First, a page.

I haven’t felt compelled to review every comic that comes out because, eh, it’s too much work. But since lots of other people are reviewing it and Leia just so happens to be my co-favorite character with Anakin, I figure I’ll throw in my two credits’ worth.
I was glad to see Marvel tackle a story involving everyone’s favorite princess because the main heroines in Star Wars often get short shrift in terms of storytelling outside of the films. For years I’d wanted a novel series about Leia’s formative years and it still hasn’t been written (though Martha Wells wrote a Leia-centric novel in 2013 and Brian Wood’s Star Wars comics for Dark Horse gave her a pretty meaty role). Padmé has been utilized even less than Leia and there are many interesting stories in her too. So of course I picked up this issue.
We’ll have to see how the rest of it turns out but I have mixed feelings about issue #1. The art seemed to shoot for the kind of loose interpretation in depicting the character rather than capturing how she actually looks. In other words, this Leia looks nothing like the Leia in the films: the comic version has a mostly different face and is far more statuesque than the real five foot and change princess. It’s the same kind of Star Wars comic art where Luke is turned from a young, thin Mark Hamill into a square-jawed 35-year-old hunk of muscle who looks more like a combination of Prince Valiant and He-Man. The original character introduced as Leia’s co-star is herself a glamazon.
I also didn’t buy the mad pursuit of X-Wings after Leia and Evaan. This is the woman who literally saved the Alliance from destruction and they’re like shooting at her trying to escape? A bit too aggro, especially after so much of the book was devoted to how the brass was protective of Leia to the point of practically not letting her outside. I also think that she would’ve been able to convince them of the importance of helping Alderaan’s survivors as not only her duty as the lone survivor of the House of Organa, but also as part of the Alliance’s cause overall; I think they’d let her do it, albeit reluctantly.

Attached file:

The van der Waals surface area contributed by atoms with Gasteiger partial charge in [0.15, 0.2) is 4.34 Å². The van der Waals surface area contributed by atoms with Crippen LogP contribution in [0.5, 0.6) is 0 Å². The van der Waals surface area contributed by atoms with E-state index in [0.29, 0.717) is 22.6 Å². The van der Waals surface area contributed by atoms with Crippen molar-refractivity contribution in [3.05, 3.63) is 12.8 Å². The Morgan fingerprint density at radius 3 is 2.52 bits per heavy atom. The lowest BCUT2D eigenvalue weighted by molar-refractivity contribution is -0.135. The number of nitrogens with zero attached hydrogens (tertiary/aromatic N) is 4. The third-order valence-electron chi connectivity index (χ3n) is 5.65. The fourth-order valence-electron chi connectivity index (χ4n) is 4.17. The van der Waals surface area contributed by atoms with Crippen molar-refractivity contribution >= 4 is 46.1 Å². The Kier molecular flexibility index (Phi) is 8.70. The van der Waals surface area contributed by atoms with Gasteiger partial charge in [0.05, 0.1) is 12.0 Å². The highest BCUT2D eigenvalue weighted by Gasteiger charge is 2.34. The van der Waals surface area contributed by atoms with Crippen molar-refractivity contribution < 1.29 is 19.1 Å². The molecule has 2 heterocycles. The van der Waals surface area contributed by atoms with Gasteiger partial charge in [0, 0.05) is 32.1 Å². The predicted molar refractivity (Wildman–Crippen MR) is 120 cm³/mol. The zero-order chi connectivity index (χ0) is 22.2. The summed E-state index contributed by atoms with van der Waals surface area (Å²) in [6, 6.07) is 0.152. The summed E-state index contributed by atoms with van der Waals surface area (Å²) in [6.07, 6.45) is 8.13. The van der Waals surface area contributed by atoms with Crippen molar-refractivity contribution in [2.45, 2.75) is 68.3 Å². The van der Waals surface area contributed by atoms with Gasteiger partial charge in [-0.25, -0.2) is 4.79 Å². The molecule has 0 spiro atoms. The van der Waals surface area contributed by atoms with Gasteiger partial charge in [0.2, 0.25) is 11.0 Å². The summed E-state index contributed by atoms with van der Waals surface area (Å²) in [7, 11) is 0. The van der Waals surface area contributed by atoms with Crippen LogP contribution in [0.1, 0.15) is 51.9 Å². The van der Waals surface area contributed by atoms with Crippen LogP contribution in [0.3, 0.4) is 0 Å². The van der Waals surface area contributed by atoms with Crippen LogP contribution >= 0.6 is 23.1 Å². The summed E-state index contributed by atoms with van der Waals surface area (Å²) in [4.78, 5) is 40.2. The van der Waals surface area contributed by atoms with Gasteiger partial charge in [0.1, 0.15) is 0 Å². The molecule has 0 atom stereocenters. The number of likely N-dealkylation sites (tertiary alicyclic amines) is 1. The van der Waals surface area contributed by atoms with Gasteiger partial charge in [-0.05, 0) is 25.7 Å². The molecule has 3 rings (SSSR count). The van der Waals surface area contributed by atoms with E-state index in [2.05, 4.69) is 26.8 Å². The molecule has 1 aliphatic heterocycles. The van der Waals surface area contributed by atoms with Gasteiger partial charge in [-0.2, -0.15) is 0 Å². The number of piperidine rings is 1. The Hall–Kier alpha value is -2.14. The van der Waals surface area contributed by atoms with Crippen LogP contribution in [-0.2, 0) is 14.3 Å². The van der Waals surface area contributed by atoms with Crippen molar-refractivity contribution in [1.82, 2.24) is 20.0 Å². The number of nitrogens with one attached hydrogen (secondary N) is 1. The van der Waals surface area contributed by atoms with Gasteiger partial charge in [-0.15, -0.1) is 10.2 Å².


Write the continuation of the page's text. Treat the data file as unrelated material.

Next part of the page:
On the other hand, the comic touches on a lot of things I’d seen discussed in fan fiction over the years. What would the Alliance do with Leia? Allow her to use her political and diplomatic skills to its betterment, let her get in the scrap every now and then (which she is willing to do), or use her as a heavily-protected passive symbol? It’s obvious she prefers the first two options to the last. Maybe she did have to fight for the brass to allow her to be more proactive.
Another issue the comic discusses is how Leia or did Leia ever truly get the chance to mourn her lost family and her lost world. Leia gets some flak from her fellow Rebels about her seeming lack of sorrow, with some even calling her “ice princess” behind her back. Luke even encourages her to not be afraid to let out her feelings, in so many words. Complicating things further is Evaan, who Leia immediately looks to become a friend, which Evaan is not willing to do for two reasons. One she still respects Alderaan’s traditions and social hierarchies, which would not allow her to regard a princess who might technically be queen as a peer. Two, she doesn’t like Leia for reasons that are as of yet unstated.
At the end of the first issue, Leia and Evaan set off for Naboo, which should be interesting given that it is the homeworld of Leia’s biological mother. We’ll see!